Getting your kids to eat healthy is often a challenge -- especially when you're pressed for time or you're traveling and only have fast-food options. This question came up in an interview I recently did and here are some of the highlights:
 
 
Q: How do you keep kids eating healthy while traveling?
 
CA: If you are getting on the road or on a plane, it is smart to not only eat right before you go out the door, but pack sandwiches too. When you are hungry on a long airplane flight it is amazing how tasty that homemade turkey sandwich can be. One of my fundamental lessons is to eat frequently (no more than 4 hours between meals) to stabilize blood sugar levels -- and this has a remarkable effect on the moods of little people (and big people). I could never over-emphasize this - so a very important recommendation is to pack lunches. Be sure to include some of the following: grapes, apples, pears, blueberries or strawberries. Again on a plane or a long drive these juicy fruits seem tastier. There's really nothing wrong with having a few potato chips when eaten with all this other fresh stuff. My on-the-go meal substitute is either a few Babybel light cheeses plus an apple or a Clif Builder bar and a pear. I ALWAYS recommend combining protein with a carb and including at least one fresh item.

If you are dining out, again look for a "clean PC combo" meal that the kids will like. Examples: chicken or turkey or fish AND potatoes (baked or roasted) or rice or pasta. Go for non-cheesy or creamy sauces (to avoid high fat) and avoid fried items. Eating the P with the C keeps blood sugar levels stable and keeps little tummies satisfied longer. 
 
Q: If you do have to eat fast food, what are three restaurants/menu items that are the lesser of the evils?
 
CA: As for fast food, no question about it, Subway is much lower in overall calories and saturated fats and higher in nutrients than any other place. You can nearly always have a great meal by going for fresh sandwiches at a deli. My recommendation is a turkey-avocado on wheat with everything but cheese and mayo -- but if kids don't want wheat that is fine. The main thing is to avoid doing a burger, fries and shake. You can also order healthy items at Taco Bell -- just order the "fresca" style items such as chicken or steak soft tacos. The third item is a catchall: the grilled chicken sandwich. You can always come out way ahead of a burger by ordering grilled chicken from any restaurant.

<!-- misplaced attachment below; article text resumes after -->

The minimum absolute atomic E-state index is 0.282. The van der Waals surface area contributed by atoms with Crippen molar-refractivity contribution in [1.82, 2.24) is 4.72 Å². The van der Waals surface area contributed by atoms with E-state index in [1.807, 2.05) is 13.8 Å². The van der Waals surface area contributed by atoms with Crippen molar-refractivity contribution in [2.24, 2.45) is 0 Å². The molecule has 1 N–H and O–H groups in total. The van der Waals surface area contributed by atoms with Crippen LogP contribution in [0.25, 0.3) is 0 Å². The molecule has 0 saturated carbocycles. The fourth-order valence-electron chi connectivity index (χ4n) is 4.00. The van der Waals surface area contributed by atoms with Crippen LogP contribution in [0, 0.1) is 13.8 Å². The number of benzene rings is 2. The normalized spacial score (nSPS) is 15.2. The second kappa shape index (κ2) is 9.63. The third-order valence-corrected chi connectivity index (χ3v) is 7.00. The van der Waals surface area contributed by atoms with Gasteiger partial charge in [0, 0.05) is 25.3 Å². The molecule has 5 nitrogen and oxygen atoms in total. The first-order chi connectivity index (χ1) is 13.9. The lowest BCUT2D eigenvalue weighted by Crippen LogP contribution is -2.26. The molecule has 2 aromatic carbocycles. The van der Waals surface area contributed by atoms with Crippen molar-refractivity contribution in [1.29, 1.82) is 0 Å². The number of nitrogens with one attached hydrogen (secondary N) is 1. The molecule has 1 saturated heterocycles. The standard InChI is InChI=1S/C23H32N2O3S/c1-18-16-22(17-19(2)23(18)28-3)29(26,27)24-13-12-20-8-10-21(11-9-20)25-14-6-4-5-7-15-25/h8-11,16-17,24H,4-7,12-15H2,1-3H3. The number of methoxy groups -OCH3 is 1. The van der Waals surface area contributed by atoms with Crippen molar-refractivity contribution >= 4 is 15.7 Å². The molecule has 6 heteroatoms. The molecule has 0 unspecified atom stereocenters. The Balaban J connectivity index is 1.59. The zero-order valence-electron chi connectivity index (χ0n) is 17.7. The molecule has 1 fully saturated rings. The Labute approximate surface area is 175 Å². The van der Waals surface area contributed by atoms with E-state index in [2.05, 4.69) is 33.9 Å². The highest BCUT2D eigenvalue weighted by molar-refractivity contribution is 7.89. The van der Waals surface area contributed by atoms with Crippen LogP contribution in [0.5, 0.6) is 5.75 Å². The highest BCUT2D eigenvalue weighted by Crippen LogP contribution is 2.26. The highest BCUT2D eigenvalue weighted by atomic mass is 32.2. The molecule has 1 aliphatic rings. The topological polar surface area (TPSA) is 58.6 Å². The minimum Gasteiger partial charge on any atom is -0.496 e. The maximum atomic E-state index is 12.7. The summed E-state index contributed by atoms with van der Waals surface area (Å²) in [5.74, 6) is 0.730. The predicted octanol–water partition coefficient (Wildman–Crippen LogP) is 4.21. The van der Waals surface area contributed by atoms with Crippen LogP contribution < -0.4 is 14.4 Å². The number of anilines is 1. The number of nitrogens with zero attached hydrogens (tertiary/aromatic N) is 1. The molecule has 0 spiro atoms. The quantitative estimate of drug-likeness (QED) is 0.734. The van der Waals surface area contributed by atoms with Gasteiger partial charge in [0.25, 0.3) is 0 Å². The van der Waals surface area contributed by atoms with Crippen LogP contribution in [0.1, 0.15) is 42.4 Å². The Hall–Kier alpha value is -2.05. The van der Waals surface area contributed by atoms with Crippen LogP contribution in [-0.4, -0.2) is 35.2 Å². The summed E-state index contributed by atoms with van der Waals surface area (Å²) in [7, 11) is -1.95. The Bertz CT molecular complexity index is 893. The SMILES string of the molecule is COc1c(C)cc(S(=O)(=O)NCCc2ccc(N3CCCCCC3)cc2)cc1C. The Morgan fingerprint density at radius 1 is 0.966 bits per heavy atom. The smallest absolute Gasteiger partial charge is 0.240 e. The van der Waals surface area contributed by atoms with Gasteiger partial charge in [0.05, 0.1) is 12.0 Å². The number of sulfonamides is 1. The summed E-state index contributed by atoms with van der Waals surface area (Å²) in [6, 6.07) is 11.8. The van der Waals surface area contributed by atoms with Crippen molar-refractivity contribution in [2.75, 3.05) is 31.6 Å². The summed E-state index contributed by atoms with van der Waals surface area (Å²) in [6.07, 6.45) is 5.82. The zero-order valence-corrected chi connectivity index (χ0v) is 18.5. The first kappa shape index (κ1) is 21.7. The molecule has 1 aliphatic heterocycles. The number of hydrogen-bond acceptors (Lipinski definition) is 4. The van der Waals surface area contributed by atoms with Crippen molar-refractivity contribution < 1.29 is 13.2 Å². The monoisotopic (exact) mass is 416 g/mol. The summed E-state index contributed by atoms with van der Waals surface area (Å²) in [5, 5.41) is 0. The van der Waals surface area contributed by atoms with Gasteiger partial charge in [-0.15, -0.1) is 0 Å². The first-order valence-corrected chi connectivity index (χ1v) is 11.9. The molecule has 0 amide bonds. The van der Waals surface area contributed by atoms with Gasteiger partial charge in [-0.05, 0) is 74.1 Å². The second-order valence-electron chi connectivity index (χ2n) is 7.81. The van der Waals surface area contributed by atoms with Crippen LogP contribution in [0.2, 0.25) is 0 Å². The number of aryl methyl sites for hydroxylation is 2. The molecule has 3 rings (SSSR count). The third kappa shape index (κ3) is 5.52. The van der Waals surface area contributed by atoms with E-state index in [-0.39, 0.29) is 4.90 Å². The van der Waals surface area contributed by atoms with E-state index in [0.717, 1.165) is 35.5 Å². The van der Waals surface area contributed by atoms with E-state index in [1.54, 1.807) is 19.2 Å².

Avoid: shakes and anything fried (french fries, onion rings, fried chicken, jalapeno poppers, chicken nuggets).
 
Q: There are a lot of books out about how to hide veggies in common foods like brownies and cupcakes.  What's the secret?  What are common substitutes for ingredients like sugar, butter, oil, etc?
 
CA:
There are several ways to add the moisture and creaminess that butter and oil give foods by using other ingredients such as pureed sweet potatoes or applesauce. The final outcome can be just as delicious. I think this is the wave of the future in cooking without question -- but each recipe is different. Here's one great example -- my gluten-free organic raspberry brownies. You'll never know they aren't made with animal fats.
 
One important thing to realize is that sneaking a tiny bit of pureed cauliflower into your kids' cookies is not a huge nutritional boost. It is also just slightly dishonest -- even if it is in a fun and playful way. I prefer to focus on real home-cooked meals every day and avoiding the drive-thru. New studies have shown that having dinner with the family every night drastically reduces the risk of childhood obesity -- probably because the food is just much lower in fat. Focus on the dinner and don't worry too much about putting broccoli into the brownies. If you are worried about your kids not getting enough essential nutrients, definitely give them a multivitamin (see below).
 
Q:
Can you provide a recipe from your book that is healthy for kids and quick for parents?
 
CA: Try my 10-Minute Crispy-Chewy Chicken Soft Tacos. They were featured this week in Life & Style magazine and both kids and parents love them.








Christine Avanti
is a Los Angeles-based nutritionist and healthy weight loss specialist. She has appeared on Dancing With The Stars, Tyra, Rachael Ray, The Today Show, E!, TV Guide, Fox Business Channel, and dozens of others. She is the author of Skinny Chicks Don’t Eat Salads and the creator of the Simply Slimmer® System, your nutritionist in a box.


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